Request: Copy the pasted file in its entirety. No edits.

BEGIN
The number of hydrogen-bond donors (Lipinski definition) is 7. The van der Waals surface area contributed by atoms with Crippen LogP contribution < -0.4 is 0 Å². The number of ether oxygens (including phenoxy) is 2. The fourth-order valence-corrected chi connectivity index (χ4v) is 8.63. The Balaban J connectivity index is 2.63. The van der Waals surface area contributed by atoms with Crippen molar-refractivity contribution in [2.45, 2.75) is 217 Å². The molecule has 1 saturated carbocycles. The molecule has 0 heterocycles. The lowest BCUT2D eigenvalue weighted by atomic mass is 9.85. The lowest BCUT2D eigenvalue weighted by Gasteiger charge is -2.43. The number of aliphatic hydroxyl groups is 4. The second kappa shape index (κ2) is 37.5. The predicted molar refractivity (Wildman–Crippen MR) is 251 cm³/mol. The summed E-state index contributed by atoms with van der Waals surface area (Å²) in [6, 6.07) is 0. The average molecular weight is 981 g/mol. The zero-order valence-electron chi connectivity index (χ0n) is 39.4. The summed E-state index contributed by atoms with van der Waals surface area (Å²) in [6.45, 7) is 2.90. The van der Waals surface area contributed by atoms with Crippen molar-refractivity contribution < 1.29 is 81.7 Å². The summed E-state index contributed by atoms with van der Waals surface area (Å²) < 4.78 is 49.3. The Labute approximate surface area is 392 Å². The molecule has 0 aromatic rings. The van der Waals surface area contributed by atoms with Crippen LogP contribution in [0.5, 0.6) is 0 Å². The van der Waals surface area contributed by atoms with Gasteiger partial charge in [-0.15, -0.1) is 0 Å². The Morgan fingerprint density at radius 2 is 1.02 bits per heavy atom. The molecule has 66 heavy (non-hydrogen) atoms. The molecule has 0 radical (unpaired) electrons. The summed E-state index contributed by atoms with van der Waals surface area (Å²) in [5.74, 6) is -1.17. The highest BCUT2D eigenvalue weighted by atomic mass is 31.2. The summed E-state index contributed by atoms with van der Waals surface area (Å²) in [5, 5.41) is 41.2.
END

The number of hydrogen-bond donors (Lipinski definition) is 7. The van der Waals surface area contributed by atoms with Crippen LogP contribution < -0.4 is 0 Å². The number of ether oxygens (including phenoxy) is 2. The fourth-order valence-corrected chi connectivity index (χ4v) is 8.63. The Balaban J connectivity index is 2.63. The van der Waals surface area contributed by atoms with Crippen molar-refractivity contribution in [2.45, 2.75) is 217 Å². The molecule has 1 saturated carbocycles. The molecule has 0 heterocycles. The lowest BCUT2D eigenvalue weighted by atomic mass is 9.85. The lowest BCUT2D eigenvalue weighted by Gasteiger charge is -2.43. The number of aliphatic hydroxyl groups is 4. The second kappa shape index (κ2) is 37.5. The predicted molar refractivity (Wildman–Crippen MR) is 251 cm³/mol. The summed E-state index contributed by atoms with van der Waals surface area (Å²) in [6, 6.07) is 0. The average molecular weight is 981 g/mol. The zero-order valence-electron chi connectivity index (χ0n) is 39.4. The summed E-state index contributed by atoms with van der Waals surface area (Å²) in [6.45, 7) is 2.90. The van der Waals surface area contributed by atoms with Crippen molar-refractivity contribution < 1.29 is 81.7 Å². The summed E-state index contributed by atoms with van der Waals surface area (Å²) < 4.78 is 49.3. The Labute approximate surface area is 392 Å². The molecule has 0 aromatic rings. The van der Waals surface area contributed by atoms with Crippen LogP contribution in [0.5, 0.6) is 0 Å². The van der Waals surface area contributed by atoms with Gasteiger partial charge in [-0.15, -0.1) is 0 Å². The Morgan fingerprint density at radius 2 is 1.02 bits per heavy atom. The molecule has 66 heavy (non-hydrogen) atoms. The molecule has 0 radical (unpaired) electrons. The summed E-state index contributed by atoms with van der Waals surface area (Å²) in [5.74, 6) is -1.17. The highest BCUT2D eigenvalue weighted by atomic mass is 31.2. The summed E-state index contributed by atoms with van der Waals surface area (Å²) in [5, 5.41) is 41.2.